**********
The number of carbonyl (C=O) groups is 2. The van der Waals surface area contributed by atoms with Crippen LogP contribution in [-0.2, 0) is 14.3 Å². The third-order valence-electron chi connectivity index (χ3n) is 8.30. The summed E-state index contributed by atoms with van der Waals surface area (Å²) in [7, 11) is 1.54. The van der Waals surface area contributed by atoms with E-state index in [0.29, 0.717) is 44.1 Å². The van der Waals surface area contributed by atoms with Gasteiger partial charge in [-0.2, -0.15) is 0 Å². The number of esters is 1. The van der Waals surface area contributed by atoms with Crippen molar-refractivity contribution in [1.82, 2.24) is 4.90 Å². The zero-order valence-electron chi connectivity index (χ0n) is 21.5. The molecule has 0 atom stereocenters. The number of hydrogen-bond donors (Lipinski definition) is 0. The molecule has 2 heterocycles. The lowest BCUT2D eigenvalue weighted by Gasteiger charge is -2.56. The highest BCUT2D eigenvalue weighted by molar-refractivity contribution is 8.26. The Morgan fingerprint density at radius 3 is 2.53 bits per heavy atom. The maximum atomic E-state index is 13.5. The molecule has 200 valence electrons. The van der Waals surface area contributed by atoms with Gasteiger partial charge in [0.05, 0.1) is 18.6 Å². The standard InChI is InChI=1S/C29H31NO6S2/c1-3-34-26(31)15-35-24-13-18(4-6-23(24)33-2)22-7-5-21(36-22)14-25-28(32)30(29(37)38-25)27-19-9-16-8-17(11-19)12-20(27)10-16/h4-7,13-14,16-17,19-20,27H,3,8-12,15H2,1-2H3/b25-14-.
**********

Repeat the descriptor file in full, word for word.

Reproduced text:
The number of carbonyl (C=O) groups is 2. The van der Waals surface area contributed by atoms with Crippen LogP contribution in [-0.2, 0) is 14.3 Å². The third-order valence-electron chi connectivity index (χ3n) is 8.30. The summed E-state index contributed by atoms with van der Waals surface area (Å²) in [7, 11) is 1.54. The van der Waals surface area contributed by atoms with E-state index in [0.29, 0.717) is 44.1 Å². The van der Waals surface area contributed by atoms with Gasteiger partial charge in [-0.2, -0.15) is 0 Å². The number of esters is 1. The van der Waals surface area contributed by atoms with Crippen molar-refractivity contribution in [1.82, 2.24) is 4.90 Å². The zero-order valence-electron chi connectivity index (χ0n) is 21.5. The molecule has 0 atom stereocenters. The number of hydrogen-bond donors (Lipinski definition) is 0. The molecule has 2 heterocycles. The lowest BCUT2D eigenvalue weighted by Gasteiger charge is -2.56. The highest BCUT2D eigenvalue weighted by molar-refractivity contribution is 8.26. The Morgan fingerprint density at radius 3 is 2.53 bits per heavy atom. The maximum atomic E-state index is 13.5. The molecule has 200 valence electrons. The van der Waals surface area contributed by atoms with Gasteiger partial charge in [0.05, 0.1) is 18.6 Å². The standard InChI is InChI=1S/C29H31NO6S2/c1-3-34-26(31)15-35-24-13-18(4-6-23(24)33-2)22-7-5-21(36-22)14-25-28(32)30(29(37)38-25)27-19-9-16-8-17(11-19)12-20(27)10-16/h4-7,13-14,16-17,19-20,27H,3,8-12,15H2,1-2H3/b25-14-.